A successful, growing business depends as much on its metrics as it does on its people. How can you focus your workforce and your data simultaneously?

Marketo’s and Pendo’s former EVP of Sales, Bill Binch, have had decades of experience tackling precisely these issues. 

How to get CEOs and CROs on the same page

As an operating partner at a venture firm, Bill gets this question a lot. He suggests these five tactics for every company to consider:

  1. Conduct this thought experiment: Would you rather buy more logos with a smaller ACV or the other way around? Either individual answer can be correct, but the answer should be the same across your team.
  2. Score your deals. It doesn’t matter what metric you use, but look at your deals every month and decide whether they were good or bad. You want a shared vision of what your deals should look like in the future.
  3. Once a quarter, build your current org chart. Then build them one, two, or three quarters out. You want to demonstrate what you think the business will look like, and it can help you connect with how the business is evolving.
  4. Build bottom-up as much as you build top-down. Consider not only how many reps you have and how many you’ll hire, but also incorporate attrition and productivity metrics that give you insight into the health of your organization.
  5. If you don’t meet your quota, find out why. Was it because you didn’t have enough pipeline or didn’t convert at a normal rate? And consider doing this analysis monthly rather than saving it for the board meeting.

How to drive growth

“Think about what happens in the last few seconds of any tightly contested game. You see performance peak. You see people perform at their best.”  – Bill Binch

Bill and Phil agree on a lot of things, but each has drawn different lessons from their own experience. For Bill, accelerating growth requires three things:

  1. Monthly quotas. Even if monthly quotas don’t seem to fit your business model, Bill would suggest it anyway. These regular metrics provide a cadence and pace to your organization, and those twelve viewpoints per year can prove invaluable.
  2. Focus on logo acquisition. Centering your work on customer experience helps train the whole organization in the process and hones your product-market fit.
  3. Optimizing to get your buyer to the demo. It can take a lot of time for a person to get as far as your demo. But they have always been, and will likely continue to be, the most likely buyers of your product.

Phil, meanwhile, has his own take:

  1. Sales and marketing alignment. Have your marketing and head of sales collaborate on their sales arc. As symbiotic as both these roles are, it’s critical to have them on the same page.
  2. Culture of success. You should always endeavor for greater success: if you meet your monthly quota, set the next one even higher. And then, if you fail to achieve those goals, stop and ask why.
  3. Velocity. Much like Bill’s quotas and logo acquisition, Phil argues that it’s essential to build repeatability into your organization.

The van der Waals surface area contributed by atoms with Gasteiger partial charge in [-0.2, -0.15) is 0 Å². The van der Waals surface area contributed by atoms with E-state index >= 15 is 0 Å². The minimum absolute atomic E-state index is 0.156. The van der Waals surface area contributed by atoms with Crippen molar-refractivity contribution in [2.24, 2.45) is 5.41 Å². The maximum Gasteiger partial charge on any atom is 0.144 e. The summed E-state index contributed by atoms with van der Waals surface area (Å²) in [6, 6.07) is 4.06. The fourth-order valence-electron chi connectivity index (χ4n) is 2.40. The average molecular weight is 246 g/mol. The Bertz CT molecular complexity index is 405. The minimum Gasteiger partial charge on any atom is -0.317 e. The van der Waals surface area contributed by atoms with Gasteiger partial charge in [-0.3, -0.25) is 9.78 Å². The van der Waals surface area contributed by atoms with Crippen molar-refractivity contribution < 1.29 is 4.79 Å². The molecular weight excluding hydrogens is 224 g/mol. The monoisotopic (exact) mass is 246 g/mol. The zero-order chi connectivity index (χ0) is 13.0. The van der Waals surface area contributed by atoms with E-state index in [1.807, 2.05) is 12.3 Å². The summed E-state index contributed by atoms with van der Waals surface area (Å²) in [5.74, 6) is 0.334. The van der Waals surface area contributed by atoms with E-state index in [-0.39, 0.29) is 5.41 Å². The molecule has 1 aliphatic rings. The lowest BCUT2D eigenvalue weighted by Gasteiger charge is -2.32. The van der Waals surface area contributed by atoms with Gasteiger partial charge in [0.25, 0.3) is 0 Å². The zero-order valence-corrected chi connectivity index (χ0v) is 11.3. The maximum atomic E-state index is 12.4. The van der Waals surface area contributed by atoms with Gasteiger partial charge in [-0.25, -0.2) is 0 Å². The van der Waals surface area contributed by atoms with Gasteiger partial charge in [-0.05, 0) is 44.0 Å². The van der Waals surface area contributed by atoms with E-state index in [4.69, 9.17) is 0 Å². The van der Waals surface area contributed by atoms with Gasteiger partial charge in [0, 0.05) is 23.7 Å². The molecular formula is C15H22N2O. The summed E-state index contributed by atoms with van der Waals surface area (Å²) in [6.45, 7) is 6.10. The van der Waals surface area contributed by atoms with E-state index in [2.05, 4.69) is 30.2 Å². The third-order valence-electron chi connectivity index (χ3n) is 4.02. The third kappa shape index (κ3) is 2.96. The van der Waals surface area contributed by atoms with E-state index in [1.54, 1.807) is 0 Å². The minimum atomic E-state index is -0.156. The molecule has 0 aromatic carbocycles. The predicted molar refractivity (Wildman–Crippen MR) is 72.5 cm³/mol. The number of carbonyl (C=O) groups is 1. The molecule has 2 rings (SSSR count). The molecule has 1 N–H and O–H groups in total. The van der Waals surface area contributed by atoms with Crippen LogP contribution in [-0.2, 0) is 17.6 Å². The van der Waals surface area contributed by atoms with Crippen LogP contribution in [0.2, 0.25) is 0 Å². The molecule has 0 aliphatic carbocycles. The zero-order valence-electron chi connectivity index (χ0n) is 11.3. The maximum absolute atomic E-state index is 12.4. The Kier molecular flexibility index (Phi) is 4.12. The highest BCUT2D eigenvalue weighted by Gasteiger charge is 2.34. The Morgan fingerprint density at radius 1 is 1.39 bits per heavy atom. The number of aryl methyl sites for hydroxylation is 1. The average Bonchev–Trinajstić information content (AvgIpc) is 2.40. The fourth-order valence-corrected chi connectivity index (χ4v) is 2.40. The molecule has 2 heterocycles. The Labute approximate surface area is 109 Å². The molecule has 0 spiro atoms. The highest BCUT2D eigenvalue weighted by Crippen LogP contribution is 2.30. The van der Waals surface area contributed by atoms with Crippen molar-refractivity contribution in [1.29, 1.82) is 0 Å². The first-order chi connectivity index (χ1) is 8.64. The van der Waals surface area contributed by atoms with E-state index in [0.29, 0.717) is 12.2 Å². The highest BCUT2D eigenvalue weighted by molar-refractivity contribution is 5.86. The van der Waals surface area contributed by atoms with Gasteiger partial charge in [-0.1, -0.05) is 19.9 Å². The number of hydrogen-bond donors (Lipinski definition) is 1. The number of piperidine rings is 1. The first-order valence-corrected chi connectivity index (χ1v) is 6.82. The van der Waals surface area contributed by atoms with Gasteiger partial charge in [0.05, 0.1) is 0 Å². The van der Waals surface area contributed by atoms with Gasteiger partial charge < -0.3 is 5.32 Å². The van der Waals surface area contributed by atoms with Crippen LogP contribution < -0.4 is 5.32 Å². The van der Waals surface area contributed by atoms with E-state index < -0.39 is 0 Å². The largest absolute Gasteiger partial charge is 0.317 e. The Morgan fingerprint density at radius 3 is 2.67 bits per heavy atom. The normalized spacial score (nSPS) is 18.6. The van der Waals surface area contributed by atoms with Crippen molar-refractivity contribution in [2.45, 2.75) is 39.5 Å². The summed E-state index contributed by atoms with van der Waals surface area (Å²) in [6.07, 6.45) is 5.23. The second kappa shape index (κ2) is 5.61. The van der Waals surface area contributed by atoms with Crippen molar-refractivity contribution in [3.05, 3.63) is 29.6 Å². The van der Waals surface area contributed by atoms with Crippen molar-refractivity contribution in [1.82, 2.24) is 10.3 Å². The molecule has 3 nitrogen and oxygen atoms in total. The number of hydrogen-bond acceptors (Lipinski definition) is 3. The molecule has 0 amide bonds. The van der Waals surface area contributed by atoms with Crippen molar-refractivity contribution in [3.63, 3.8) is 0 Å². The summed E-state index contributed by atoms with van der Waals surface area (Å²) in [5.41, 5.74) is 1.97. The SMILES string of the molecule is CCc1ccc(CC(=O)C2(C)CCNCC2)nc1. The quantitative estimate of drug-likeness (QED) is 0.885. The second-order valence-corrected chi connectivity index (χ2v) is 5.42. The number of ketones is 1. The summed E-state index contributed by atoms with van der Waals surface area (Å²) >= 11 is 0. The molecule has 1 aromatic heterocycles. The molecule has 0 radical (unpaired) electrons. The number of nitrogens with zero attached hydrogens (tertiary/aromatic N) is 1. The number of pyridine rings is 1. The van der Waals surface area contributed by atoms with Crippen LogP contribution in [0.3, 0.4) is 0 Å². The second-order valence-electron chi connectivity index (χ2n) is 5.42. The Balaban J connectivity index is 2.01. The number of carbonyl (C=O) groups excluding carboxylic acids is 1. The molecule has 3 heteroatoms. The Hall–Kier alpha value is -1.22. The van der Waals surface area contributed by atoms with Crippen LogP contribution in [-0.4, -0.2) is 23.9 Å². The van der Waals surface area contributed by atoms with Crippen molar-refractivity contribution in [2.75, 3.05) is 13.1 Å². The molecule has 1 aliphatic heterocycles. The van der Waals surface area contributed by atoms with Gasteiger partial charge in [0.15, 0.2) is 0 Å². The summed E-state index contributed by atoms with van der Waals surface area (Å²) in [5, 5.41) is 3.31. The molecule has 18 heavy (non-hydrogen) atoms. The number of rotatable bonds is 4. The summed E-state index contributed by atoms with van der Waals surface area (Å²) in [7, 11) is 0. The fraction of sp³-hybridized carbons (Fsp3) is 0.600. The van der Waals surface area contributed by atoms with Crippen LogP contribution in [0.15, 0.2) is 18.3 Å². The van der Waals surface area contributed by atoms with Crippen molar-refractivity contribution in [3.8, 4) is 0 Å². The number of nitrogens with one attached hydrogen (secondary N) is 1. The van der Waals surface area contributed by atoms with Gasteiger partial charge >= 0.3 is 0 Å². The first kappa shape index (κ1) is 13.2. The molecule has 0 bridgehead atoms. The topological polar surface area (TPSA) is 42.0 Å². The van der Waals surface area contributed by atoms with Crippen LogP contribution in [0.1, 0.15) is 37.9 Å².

Things that don’t work

Some moves that seemed critical just a few short years ago no longer work today. What should be avoided?

  • Office-based model. In a world where talent is global, and work is remote, the office falls by the wayside. But don’t be dogmatic: remote-only may miss out on in-person skill-sharing, but requiring on-site work may drive away great talent.
  • Enterprise/SDR. The buyer used to have to jump through hoops: interviews, qualifications, and customization. But B2B and PLG are much more streamlined, reducing friction for everyone involved.
  • ABM. As you grow towards enterprise status, you may change your focus from inbound leads to accounts. But remember that ABM is not a technology but a process.


New product-led techniques that drive high-growth

“Imagine if you went to create a Facebook profile, and they said they’d get back to you in thirty days. That instant gratification from B2C now applies to us in B2B.” – Bill Binch

SaaS exists in an evolving world. What new tricks of the trade have appeared that can achieve your goals?

  • Less human involvement. It no longer takes a human being eight hours to guide you through a demo. That reduces friction for everybody involved.
  • User telemetry. You can now track users within the product, which helps inform its design. If most users only use 20% of the product, the rest is just upselling.
  • Self-service model. Whereas SaaS used to require referrals to grow, self-service makes the product’s spread easier.
  • Product tour. Websites and demos have always been helpful but limited. Product tours can tell the story of your product through the product itself, like a choose-your-own-adventure for the user.
  • Calendars instead of forms. Who wants to fill out more forms? Allowing your user to schedule their demo lets them engage with the rep immediately and directly.
  • Seminars. If you’re already doing over thirty demos in a week, consider a weekly live webinar. Your reps will thank you for saving their time and energy.
  • Simplified user terms. The classic enterprise model used to have heavy, negotiated terms. But having industry-standard agreements saves time for everybody.

Key takeaways

It’s hard to summarize years of combined experience into succinct bullet points, but here is what Bill and Phil would encourage people to remember the most.

  • NRR is the new magic metric. While 120% used to be considered best in the class, Bill wouldn’t be surprised if PLG organizations might see 200% (or more).
  • Architect for growth path. Apply PLG inside your business; not everything needs to be a custom-made cycle.
  • Velocity is everything. Whether through monthly quotas or focusing on logos, your business should work to ascend. Repeatability is key!

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